The important caveat for this scenario to play out, from a technical point of view, is that Iran has enough 19.75 percent uranium stockpiled to go to higher enrichment levels. This is not the case yet, at least not as far as declared stockpiles are concerned. But that could change.

Albright and Walrond note other possibilities. First of all, weapon-grade uranium could be produced in parallel, clandestine sites — the Fordow site exposed in September might have been designed precisely for that purpose. Though it was discovered, there is no guarantee that Iran has no other such facility around the country. According to Albright and Walrond, “the discovery of Fordow eliminates its usefulness in producing weapon-grade uranium in a parallel secret program starting with uranium hexafluoride made outside of safeguards. Its potential role in a breakout strategy using 3.5 percent LEU is also diminished, since Iran is likely to want a secret site if it pursues nuclear weapons.” But their assessment is that a facility like Fordow could serve that purpose — and if Fordow had twins buried elsewhere around the country, then Iran could be close to breakout capacity in more than one way. As Albright and Walrond add,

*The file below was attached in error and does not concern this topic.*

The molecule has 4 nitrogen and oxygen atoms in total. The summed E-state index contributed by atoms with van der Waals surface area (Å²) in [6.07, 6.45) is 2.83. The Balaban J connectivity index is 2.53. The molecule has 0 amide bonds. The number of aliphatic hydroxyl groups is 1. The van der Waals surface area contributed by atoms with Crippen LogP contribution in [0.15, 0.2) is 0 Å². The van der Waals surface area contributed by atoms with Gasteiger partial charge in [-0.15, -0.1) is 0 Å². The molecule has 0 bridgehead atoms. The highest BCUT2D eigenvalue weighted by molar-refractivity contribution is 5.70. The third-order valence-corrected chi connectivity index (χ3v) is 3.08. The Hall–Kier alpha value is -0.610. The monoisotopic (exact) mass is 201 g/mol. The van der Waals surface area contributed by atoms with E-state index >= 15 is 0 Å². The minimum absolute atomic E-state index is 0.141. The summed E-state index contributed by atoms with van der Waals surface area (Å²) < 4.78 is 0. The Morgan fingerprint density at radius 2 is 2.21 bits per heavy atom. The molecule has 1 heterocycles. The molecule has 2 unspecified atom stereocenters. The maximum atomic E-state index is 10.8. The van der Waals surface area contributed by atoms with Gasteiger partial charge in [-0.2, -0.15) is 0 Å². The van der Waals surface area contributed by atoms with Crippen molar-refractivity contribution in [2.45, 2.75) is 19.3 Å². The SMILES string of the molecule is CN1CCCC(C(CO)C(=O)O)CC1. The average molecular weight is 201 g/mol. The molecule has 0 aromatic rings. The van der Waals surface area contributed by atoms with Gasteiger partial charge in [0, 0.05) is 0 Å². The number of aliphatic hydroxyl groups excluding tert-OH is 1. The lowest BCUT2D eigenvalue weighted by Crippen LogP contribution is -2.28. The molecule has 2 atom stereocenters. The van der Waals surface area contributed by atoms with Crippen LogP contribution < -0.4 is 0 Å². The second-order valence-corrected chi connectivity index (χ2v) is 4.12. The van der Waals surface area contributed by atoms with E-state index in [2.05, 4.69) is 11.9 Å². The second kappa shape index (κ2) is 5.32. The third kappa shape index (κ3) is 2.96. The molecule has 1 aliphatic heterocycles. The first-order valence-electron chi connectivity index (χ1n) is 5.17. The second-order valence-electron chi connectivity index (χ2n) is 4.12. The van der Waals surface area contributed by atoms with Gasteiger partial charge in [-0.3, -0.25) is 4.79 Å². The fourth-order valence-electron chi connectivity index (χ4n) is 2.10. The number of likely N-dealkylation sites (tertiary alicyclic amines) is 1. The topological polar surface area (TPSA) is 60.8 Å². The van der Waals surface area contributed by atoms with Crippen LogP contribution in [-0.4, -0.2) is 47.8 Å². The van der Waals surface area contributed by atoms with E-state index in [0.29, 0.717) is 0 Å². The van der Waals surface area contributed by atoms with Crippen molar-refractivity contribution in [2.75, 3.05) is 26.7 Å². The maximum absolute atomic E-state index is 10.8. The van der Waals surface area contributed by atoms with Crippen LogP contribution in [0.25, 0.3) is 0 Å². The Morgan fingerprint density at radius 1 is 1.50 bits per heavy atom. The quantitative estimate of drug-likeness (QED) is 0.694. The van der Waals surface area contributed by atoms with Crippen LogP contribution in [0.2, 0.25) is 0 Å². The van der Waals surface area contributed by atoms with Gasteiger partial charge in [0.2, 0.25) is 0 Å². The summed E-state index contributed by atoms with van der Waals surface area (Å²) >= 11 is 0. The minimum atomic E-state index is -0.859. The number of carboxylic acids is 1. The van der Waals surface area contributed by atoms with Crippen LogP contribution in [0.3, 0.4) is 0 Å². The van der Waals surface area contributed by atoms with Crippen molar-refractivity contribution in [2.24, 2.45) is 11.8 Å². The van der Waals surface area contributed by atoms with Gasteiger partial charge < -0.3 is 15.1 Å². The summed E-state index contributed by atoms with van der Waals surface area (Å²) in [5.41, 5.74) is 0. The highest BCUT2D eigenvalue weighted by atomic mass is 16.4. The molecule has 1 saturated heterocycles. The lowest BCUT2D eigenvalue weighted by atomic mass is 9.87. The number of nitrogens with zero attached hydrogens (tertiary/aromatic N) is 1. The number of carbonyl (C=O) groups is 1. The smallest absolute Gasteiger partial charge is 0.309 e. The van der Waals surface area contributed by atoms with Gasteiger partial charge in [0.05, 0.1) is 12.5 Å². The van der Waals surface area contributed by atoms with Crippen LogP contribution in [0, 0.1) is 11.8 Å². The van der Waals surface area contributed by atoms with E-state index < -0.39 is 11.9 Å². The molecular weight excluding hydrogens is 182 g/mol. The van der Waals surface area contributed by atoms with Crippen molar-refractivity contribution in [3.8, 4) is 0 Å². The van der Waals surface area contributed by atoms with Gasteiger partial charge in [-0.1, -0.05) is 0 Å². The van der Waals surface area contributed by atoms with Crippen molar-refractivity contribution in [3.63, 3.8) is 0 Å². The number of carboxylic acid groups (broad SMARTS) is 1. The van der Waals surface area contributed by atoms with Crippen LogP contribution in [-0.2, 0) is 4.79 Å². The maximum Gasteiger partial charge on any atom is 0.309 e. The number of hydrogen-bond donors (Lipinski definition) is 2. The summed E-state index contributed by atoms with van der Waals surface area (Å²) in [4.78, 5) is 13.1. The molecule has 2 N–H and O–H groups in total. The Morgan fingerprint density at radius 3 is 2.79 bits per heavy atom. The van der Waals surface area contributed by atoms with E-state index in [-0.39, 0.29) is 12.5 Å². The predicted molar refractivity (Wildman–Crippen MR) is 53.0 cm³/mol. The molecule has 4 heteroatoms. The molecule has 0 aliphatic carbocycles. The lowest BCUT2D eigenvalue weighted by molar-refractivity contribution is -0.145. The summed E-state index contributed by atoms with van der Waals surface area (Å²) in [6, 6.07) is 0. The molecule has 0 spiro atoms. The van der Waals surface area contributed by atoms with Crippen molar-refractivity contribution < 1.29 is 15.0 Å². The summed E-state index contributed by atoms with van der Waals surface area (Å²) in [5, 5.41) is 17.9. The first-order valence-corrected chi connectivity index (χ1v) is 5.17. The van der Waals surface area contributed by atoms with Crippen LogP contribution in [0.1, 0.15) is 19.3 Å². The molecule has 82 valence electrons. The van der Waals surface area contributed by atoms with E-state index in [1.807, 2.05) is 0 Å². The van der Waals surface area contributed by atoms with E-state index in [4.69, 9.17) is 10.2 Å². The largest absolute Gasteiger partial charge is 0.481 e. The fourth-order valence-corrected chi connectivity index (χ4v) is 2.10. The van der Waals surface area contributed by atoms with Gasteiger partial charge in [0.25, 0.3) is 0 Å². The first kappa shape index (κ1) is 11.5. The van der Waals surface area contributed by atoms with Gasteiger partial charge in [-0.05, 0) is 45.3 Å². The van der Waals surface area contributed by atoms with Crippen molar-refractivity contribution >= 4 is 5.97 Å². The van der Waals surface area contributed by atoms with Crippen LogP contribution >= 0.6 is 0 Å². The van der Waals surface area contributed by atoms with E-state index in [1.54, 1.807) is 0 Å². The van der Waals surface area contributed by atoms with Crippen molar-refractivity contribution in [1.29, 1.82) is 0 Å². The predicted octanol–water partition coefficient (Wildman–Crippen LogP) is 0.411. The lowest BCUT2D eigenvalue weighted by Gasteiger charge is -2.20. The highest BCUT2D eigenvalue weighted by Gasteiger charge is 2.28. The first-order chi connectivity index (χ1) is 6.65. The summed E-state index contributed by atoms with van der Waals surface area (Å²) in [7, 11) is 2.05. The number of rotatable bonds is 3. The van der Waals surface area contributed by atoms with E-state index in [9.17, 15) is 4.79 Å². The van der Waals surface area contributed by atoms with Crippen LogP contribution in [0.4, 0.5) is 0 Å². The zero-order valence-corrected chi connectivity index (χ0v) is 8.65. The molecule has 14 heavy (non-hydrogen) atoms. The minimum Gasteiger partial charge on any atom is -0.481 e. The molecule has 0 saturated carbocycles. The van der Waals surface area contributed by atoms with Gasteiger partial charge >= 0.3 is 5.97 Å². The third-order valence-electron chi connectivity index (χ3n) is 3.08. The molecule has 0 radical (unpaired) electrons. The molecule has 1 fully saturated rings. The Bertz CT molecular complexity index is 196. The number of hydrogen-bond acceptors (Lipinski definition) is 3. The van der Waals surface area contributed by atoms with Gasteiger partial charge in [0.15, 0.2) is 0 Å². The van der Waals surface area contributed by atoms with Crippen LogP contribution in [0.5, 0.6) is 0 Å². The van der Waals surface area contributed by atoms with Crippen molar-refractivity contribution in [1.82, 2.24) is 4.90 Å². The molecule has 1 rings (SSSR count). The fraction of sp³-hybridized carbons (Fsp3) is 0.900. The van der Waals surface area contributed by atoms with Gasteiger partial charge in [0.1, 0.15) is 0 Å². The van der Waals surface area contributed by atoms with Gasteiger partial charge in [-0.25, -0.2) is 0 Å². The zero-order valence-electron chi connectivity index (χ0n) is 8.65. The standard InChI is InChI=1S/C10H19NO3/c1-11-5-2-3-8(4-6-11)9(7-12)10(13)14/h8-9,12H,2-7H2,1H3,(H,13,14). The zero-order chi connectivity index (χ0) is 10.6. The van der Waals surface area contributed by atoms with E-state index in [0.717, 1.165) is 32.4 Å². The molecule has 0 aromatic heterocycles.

A major unknown is how much dedicated enrichment capacity Iran has established in secret outside Natanz and Fordow.  Available, albeit limited, evidence about clandestine activities, the discovery of the incomplete Fordow site, and the struggles Iran is encountering with cascades at Natanz would suggest that Iran has not completed a centrifuge facility operating with a nuclear-weapons significant number of P1 centrifuges.  However, it may well be building one now.

This possibility might explain the lull in the centrifuge-spinning frenzy at Natanz that characterized the early phases of the site, when every few months Iran would announce many more cascades being installed, in defiance of UN resolutions.

It now looks ominous to see all the installed centrifuges sitting idle — some are new, and never once were fed uranium hexafluoride; a significant number have been disconnected from their module; and a number of new cascades were either removed from their module or are in the process of being removed. Where will they be transferred?

But fear not. The UN is about to spring into action — and thanks to China’s constructive role, the Security Council seems set to produce at best another spineless resolution adding a name or two to the already short list of sanctioned Iranian entities and individuals, and at best a presidential statement that will do little to stop Iran’s march to the ultimate weapon.